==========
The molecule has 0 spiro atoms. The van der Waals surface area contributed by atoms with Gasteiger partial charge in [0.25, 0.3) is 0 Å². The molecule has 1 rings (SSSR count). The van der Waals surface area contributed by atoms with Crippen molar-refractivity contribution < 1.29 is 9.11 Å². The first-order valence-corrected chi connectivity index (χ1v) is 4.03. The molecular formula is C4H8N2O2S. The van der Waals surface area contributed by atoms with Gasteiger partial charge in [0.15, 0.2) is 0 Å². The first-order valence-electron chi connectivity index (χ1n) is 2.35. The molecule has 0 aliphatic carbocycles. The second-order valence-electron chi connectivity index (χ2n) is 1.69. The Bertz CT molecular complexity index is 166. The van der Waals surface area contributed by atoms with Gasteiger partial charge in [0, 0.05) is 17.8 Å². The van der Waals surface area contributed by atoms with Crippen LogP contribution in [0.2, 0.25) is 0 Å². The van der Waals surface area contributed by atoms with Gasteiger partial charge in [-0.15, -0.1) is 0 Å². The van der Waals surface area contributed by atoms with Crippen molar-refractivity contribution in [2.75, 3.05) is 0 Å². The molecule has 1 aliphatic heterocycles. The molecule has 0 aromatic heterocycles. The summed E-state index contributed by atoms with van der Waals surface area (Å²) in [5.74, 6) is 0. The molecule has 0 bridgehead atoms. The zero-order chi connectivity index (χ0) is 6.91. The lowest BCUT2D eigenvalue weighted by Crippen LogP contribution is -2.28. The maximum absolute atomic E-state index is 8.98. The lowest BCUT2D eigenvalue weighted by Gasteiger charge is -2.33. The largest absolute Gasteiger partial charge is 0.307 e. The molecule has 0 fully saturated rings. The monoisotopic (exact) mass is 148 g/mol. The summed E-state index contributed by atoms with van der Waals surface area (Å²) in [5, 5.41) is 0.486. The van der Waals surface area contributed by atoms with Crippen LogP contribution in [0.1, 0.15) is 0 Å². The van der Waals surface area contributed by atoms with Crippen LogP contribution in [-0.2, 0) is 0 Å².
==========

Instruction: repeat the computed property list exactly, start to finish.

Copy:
The molecule has 0 spiro atoms. The van der Waals surface area contributed by atoms with Gasteiger partial charge in [0.25, 0.3) is 0 Å². The molecule has 1 rings (SSSR count). The van der Waals surface area contributed by atoms with Crippen molar-refractivity contribution < 1.29 is 9.11 Å². The first-order valence-corrected chi connectivity index (χ1v) is 4.03. The molecular formula is C4H8N2O2S. The van der Waals surface area contributed by atoms with Gasteiger partial charge in [0.15, 0.2) is 0 Å². The first-order valence-electron chi connectivity index (χ1n) is 2.35. The molecule has 0 aliphatic carbocycles. The second-order valence-electron chi connectivity index (χ2n) is 1.69. The Bertz CT molecular complexity index is 166. The van der Waals surface area contributed by atoms with Gasteiger partial charge in [0, 0.05) is 17.8 Å². The van der Waals surface area contributed by atoms with Crippen LogP contribution in [0.2, 0.25) is 0 Å². The van der Waals surface area contributed by atoms with Gasteiger partial charge in [-0.15, -0.1) is 0 Å². The van der Waals surface area contributed by atoms with Crippen molar-refractivity contribution in [2.75, 3.05) is 0 Å². The molecule has 1 aliphatic heterocycles. The molecule has 0 aromatic heterocycles. The summed E-state index contributed by atoms with van der Waals surface area (Å²) in [5.74, 6) is 0. The molecule has 0 bridgehead atoms. The zero-order chi connectivity index (χ0) is 6.91. The lowest BCUT2D eigenvalue weighted by Crippen LogP contribution is -2.28. The maximum absolute atomic E-state index is 8.98. The lowest BCUT2D eigenvalue weighted by Gasteiger charge is -2.33. The largest absolute Gasteiger partial charge is 0.307 e. The molecule has 0 fully saturated rings. The monoisotopic (exact) mass is 148 g/mol. The summed E-state index contributed by atoms with van der Waals surface area (Å²) in [5, 5.41) is 0.486. The van der Waals surface area contributed by atoms with Crippen LogP contribution in [0.1, 0.15) is 0 Å². The van der Waals surface area contributed by atoms with Crippen LogP contribution in [-0.2, 0) is 0 Å².